Beck’s triad refers to the three characteristic signs that indicated cardiac tamponade. Cardiac tamponade is a condition caused by the accumulation of blood or fluids in the pericardial space, the space between the sac that encloses the heart and the heart muscle, which results to extreme pressure on the heart. In turn, the ventricles of the heart are left incapable of fully expanding, disallowing the heart from functioning properly. Consequently, the heart will not be able to pump sufficient amount of blood to the body, which can result to organ failure, shock, and even death. Needless to say, cardiac tamponade is a medical emergency. Thus, it is necessary to recognize Beck’s triad to avoid any consequences. There are many potential causes of Beck’s Triad, which include pericarditis, use of certain drugs, trauma, and aortic dissection, among others.
The three medical signs in Beck’s triad are (1) hypotension – Decreased arterial pressure – (2) distended neck veins – or Distended jugular veins– and (3) muffled heart sounds – Distant heart sounds. These are also called the three d’s of cardiac tamponade. Each sign in Beck’s triad will be explained for a better understanding of cardiac tamponade. Apart from Beck’s triad, the other signs of cardiac tamponade include tachycardia, tachypnea, pericardial friction rub, cyanosis and pulmonary edema.
Beck’s Triad: Hypotension Hypotension is also called decrease in blood pressure. Hypotension occurs as a result of:
- Accumulation of fluid in the pericardial sac of the heart, which then leads to damage ventricular stretch
- Decrease in stroke volume and cardiac output, which are primary determinants of systolic blood pressure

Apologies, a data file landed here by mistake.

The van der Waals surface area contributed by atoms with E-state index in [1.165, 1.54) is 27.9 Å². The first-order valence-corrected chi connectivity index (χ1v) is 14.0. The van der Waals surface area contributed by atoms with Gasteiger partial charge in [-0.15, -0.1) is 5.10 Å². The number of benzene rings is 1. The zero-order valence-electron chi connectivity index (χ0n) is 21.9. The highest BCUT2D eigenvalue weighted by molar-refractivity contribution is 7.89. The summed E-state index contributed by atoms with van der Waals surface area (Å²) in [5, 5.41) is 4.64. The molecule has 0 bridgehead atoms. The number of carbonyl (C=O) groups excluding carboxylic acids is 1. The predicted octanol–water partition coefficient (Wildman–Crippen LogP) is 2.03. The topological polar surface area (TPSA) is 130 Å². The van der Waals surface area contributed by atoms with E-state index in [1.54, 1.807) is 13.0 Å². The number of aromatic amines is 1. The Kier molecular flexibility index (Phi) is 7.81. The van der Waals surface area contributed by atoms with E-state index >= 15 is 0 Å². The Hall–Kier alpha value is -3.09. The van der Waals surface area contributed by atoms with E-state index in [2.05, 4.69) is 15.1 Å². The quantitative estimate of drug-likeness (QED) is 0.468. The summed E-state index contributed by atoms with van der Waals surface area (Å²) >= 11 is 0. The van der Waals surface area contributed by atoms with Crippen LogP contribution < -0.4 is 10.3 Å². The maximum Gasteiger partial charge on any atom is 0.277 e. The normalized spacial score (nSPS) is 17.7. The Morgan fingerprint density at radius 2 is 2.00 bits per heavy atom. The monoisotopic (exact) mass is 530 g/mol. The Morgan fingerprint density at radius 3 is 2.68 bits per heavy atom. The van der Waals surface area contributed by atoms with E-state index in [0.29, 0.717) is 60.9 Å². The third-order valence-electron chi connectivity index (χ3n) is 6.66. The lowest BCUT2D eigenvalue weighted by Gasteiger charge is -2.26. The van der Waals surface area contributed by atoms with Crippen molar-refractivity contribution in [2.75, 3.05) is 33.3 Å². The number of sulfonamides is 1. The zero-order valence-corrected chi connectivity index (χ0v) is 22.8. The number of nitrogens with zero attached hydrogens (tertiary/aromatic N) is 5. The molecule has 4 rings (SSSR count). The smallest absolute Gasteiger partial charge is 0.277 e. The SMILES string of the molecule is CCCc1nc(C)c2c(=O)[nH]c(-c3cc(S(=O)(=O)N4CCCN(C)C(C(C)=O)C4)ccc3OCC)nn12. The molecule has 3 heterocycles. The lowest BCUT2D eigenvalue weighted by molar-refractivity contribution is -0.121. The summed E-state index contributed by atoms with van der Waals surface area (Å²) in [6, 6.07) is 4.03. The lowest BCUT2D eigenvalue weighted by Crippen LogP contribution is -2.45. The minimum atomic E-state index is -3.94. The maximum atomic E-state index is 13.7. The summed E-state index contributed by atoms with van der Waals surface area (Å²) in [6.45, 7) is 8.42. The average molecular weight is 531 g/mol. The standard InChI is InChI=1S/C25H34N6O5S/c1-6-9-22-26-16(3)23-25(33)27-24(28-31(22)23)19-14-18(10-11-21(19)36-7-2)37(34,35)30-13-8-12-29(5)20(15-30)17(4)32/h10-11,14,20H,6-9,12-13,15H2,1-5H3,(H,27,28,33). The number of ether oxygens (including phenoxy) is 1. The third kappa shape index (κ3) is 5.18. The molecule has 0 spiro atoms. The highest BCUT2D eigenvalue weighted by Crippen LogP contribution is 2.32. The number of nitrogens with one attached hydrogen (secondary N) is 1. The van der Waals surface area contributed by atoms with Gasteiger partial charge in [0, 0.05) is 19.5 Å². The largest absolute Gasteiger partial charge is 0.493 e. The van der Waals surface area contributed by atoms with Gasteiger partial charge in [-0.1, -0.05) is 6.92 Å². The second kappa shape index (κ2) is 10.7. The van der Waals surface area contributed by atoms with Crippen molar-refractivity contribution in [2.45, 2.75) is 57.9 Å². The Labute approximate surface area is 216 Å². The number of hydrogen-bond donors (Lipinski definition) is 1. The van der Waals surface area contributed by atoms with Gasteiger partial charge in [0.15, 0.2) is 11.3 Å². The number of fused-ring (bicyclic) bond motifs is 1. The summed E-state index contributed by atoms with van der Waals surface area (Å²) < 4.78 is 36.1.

Beck’s Triad: Distended Neck Veins Distended neck veins, particularly the jugular veins, simply means that these veins are swelling from internal pressure. It is evident while in a non-supine position. The increase in central venous pressure will then lead to:
- A decrease in diastolic filling of the right ventricle
- Fluid backup into the veins draining into the heart, most markedly in the veins found in the neck, called the jugular veins
Beck’s Triad: Muffled Heart Sounds Muffled heart sounds connotes that the heart sounds seem suppressed. This is primarily due to:
- The muffling effects of the sounds passing through the fluid in the pericardial sac surrounding the heart
Beck’s Triad pertains to the three medical signs of a cardiac tamponade, a medical emergency. The three medical signs include: hypotension (decrease in blood pressure), distended neck veins and muffled heart sounds. If an individual shows any of the aforementioned medical signs, call for emergency medical services right away and perform CPR if necessary.
To learn how to recognize signs and symptoms of medical emergencies, such Beck’s Triad, enroll in First Aid Courses.